It may be argued that the decision of the Bankers’ Committee and the CBN as set out in the Press Release, is in furtherance of CBN’s statutory powers to cooperate with other banks to establish policies that are not inconsistent with the CBN Act and are in the national interest. It may also be argued that the decision set out in the Press Release can be situated within the context of the CBN’s core statutory object to promote a sound financial system within the country as mass retrenchment of bank employees during the COVID 19 pandemic may likely erode public confidence in banking institutions as depositors may see the same as an indication that the banks are struggling.

However, in order for section 42(1) of the CBN Act to be an adequate basis for the provisions of the Press Release and the CBN’s imposition of its approval before the termination of any employment contracts in the banking industry, whether the decision in the Press Release is sufficiently qualified to be a “policy” within the meaning of the CBN Act needs to be considered and if so, whether there are limitations to the kind of policies contemplated by the section. Whether the CBN can, by a policy it considers to be in the national interest, change extant statutory principles of employment law such as the freedom of an employer to terminate an employment contract in line with contractual terms needs to be considered.

In Ogundipe v. The Minister of FCT & Ors, the Court of Appeal by Tur, JCA in his dissenting judgment at page 53, paragraph B – D defined policy as follows:

A ‘policy’ is a ‘set of ideas or a plan of what to do in particular situations that has been agreed officially by a group of people, a business organization, a government or a political party.’ See Cambridge Advanced Learned Dictionary, 2003 edition, page 958. In legal parlance, it is ‘The general principles by which a government is guided in its management of public affairs.’ See Black’s Law Dictionary (supra) page 1276.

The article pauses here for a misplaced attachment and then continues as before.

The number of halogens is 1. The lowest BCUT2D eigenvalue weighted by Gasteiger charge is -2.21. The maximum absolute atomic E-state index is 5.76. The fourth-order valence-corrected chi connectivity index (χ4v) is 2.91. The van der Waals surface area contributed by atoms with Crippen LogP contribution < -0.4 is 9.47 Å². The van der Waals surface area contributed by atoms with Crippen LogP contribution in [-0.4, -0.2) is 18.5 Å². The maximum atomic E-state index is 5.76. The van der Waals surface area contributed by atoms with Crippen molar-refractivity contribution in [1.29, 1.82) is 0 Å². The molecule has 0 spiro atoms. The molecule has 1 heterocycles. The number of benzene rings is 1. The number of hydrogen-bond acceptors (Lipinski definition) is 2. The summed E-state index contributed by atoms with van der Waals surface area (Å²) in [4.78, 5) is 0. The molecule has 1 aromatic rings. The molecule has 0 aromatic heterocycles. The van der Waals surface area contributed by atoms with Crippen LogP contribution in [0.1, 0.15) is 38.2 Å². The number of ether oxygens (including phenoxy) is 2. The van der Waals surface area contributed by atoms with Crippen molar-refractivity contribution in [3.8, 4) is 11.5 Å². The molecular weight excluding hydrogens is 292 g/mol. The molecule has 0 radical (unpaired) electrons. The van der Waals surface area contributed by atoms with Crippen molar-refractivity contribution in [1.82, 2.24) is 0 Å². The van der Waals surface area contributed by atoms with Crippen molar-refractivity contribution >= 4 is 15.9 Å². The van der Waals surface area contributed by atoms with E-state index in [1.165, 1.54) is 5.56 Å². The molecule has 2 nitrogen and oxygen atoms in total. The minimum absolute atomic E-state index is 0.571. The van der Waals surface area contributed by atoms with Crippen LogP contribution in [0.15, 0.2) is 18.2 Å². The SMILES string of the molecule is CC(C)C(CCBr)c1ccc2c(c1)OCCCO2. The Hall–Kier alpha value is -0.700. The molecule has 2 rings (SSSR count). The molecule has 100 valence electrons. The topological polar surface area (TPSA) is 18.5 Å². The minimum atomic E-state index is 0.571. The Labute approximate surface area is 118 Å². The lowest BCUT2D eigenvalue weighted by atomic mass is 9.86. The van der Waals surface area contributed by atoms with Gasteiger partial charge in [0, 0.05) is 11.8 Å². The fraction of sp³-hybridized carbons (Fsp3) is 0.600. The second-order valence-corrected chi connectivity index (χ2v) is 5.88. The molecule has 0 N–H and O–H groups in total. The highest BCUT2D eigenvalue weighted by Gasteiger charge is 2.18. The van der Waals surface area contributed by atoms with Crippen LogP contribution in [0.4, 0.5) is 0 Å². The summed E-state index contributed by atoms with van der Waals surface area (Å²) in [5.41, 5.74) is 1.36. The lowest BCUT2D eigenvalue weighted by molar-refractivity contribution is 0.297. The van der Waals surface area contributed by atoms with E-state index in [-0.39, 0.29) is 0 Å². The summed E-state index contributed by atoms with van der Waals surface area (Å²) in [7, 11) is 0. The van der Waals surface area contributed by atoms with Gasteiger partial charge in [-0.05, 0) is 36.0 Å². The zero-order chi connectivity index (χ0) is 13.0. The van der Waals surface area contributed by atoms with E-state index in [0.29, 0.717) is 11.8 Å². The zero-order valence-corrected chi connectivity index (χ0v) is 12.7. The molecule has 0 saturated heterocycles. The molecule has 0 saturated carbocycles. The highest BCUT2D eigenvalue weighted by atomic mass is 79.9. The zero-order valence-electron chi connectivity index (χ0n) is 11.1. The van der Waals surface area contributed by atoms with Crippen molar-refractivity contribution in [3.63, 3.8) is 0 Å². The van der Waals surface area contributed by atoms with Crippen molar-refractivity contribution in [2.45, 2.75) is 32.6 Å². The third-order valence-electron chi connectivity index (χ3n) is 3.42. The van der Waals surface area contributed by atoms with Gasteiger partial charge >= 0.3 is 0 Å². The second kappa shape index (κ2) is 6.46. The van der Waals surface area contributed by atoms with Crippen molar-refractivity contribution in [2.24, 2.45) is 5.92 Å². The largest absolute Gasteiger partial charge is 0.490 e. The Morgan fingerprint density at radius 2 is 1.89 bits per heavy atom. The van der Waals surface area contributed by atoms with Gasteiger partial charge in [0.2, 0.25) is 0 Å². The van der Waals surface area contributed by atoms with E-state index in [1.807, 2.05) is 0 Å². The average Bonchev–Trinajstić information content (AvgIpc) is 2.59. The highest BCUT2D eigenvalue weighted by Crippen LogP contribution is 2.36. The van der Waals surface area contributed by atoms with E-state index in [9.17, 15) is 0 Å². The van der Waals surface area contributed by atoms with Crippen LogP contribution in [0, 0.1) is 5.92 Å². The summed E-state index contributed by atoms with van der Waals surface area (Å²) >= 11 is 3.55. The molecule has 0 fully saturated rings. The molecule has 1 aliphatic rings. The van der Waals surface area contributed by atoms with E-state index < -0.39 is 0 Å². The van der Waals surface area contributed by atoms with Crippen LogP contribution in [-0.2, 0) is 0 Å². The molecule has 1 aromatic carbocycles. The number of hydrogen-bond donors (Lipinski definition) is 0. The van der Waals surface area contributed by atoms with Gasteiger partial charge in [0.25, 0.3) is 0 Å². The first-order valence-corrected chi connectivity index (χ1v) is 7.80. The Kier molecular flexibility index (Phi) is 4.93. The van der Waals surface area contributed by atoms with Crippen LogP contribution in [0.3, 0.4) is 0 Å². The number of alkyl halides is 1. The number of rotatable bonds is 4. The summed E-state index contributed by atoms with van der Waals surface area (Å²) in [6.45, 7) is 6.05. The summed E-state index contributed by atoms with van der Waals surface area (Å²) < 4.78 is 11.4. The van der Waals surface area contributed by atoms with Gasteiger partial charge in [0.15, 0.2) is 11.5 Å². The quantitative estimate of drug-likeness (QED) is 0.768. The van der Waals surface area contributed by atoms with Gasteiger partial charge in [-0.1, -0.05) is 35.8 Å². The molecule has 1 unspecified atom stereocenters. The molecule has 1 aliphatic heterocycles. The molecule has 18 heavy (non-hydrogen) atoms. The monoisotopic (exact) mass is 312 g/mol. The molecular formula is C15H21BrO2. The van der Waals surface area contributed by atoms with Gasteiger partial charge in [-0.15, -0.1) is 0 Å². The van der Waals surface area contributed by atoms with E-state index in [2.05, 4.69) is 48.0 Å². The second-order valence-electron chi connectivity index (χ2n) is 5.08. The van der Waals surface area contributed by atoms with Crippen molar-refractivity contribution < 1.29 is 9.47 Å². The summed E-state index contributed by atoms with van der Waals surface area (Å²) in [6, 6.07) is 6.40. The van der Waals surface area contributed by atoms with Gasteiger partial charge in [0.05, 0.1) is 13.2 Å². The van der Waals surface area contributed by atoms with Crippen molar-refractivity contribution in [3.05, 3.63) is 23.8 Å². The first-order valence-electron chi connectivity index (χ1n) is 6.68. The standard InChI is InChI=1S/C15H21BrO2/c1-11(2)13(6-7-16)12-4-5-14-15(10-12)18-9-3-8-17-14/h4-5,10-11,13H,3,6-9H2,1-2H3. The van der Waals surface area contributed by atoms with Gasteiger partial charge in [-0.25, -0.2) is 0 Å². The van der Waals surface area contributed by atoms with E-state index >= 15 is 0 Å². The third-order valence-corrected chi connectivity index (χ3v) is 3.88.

In light of the principal objects of the CBN set out in section 2 of the CBN Act, the decision to grant the CBN supervisory authority over bank employment contracts does not fall within the core policy mandates of the CBN which are to: (a) ensure monetary and price stability; (b) issue legal tender currency in Nigeria; (c) maintain external reserves to safeguard the international value of the legal tender currency; (d) promote a sound financial system in Nigeria; and (e) act as banker and provide economic and financial advice to the Federal Government.

Thus, it cannot be the intention of the legislature that the CBN will rely on Section 42(1) (c) to change provisions in the substantive legislation on employment law such as section 11 of the Labour Act which provides that parties to an employment contract may terminate their contract by giving notice.

 

3. Privity of Employment Contracts between Banks and their Employees

Under contract law, the rights and obligations due under a contract enure for the benefits of the parties to the contract. Therefore, under an employment contract, the right to determine whether to terminate an employment lies with the parties to the contract which in this case are the banks and their employees. Since the employment contracts between banks and their employees exist for the benefits of the two parties only, any “interference” by the CBN to require any prior approval to enforce any of the terms of the contract including termination terms may amount to a violation of the doctrine of privity of contract.

Indeed, in agreement with the reasoning above, the CBN had by a press statement issued on 4 January, 2010 stated that issues relating to the engagement or disengagement of bank workers are best left to parties (banks and their employees) and particularly noted that those decisions are taken on the basis of business imperatives. The CBN further stated that it expected all banks to follow due process in honouring all contractual obligations with their employees. Clearly, the CBN’s 2010 press statement agreed with the position that it has no right under the employment contracts between banks and their employees to direct or restrain employee terminations.